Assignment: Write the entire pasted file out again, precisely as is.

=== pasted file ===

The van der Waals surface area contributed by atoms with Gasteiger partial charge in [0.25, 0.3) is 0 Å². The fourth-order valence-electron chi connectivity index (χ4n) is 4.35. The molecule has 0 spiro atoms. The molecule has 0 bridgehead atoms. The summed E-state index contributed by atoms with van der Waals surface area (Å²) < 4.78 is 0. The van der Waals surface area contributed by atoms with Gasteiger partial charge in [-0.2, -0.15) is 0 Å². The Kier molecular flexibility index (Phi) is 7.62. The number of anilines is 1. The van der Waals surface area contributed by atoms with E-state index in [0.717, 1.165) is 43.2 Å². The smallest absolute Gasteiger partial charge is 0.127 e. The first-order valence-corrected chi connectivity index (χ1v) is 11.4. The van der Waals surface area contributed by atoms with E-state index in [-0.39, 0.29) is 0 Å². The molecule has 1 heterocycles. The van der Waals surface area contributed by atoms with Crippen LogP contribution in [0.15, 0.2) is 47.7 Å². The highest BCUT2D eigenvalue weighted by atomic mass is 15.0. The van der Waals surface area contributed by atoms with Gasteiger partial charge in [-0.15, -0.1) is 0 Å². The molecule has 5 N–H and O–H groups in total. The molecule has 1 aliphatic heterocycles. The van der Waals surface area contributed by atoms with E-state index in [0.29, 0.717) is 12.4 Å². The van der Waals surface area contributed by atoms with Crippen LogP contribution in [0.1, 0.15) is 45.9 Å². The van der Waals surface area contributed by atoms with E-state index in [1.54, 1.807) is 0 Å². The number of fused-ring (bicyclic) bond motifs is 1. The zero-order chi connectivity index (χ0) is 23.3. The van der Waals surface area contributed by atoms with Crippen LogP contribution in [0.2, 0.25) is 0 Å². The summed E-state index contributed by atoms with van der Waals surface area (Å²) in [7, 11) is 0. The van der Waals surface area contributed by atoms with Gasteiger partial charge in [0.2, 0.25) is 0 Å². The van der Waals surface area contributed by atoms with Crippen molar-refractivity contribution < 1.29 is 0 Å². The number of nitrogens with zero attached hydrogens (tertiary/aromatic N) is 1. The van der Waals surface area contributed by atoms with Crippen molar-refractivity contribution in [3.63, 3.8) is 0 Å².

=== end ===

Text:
The van der Waals surface area contributed by atoms with Gasteiger partial charge in [0.25, 0.3) is 0 Å². The fourth-order valence-electron chi connectivity index (χ4n) is 4.35. The molecule has 0 spiro atoms. The molecule has 0 bridgehead atoms. The summed E-state index contributed by atoms with van der Waals surface area (Å²) < 4.78 is 0. The van der Waals surface area contributed by atoms with Gasteiger partial charge in [-0.2, -0.15) is 0 Å². The Kier molecular flexibility index (Phi) is 7.62. The number of anilines is 1. The van der Waals surface area contributed by atoms with E-state index in [0.717, 1.165) is 43.2 Å². The smallest absolute Gasteiger partial charge is 0.127 e. The first-order valence-corrected chi connectivity index (χ1v) is 11.4. The van der Waals surface area contributed by atoms with E-state index in [-0.39, 0.29) is 0 Å². The molecule has 1 heterocycles. The van der Waals surface area contributed by atoms with Crippen LogP contribution in [0.15, 0.2) is 47.7 Å². The highest BCUT2D eigenvalue weighted by atomic mass is 15.0. The van der Waals surface area contributed by atoms with Gasteiger partial charge in [-0.15, -0.1) is 0 Å². The molecule has 5 N–H and O–H groups in total. The molecule has 1 aliphatic heterocycles. The van der Waals surface area contributed by atoms with E-state index in [0.29, 0.717) is 12.4 Å². The van der Waals surface area contributed by atoms with Crippen LogP contribution in [0.1, 0.15) is 45.9 Å². The van der Waals surface area contributed by atoms with E-state index in [1.54, 1.807) is 0 Å². The number of fused-ring (bicyclic) bond motifs is 1. The zero-order chi connectivity index (χ0) is 23.3. The van der Waals surface area contributed by atoms with Crippen LogP contribution in [0.2, 0.25) is 0 Å². The summed E-state index contributed by atoms with van der Waals surface area (Å²) in [7, 11) is 0. The van der Waals surface area contributed by atoms with Gasteiger partial charge in [0.2, 0.25) is 0 Å². The van der Waals surface area contributed by atoms with Crippen molar-refractivity contribution < 1.29 is 0 Å². The number of nitrogens with zero attached hydrogens (tertiary/aromatic N) is 1. The van der Waals surface area contributed by atoms with Crippen molar-refractivity contribution in [3.63, 3.8) is 0 Å².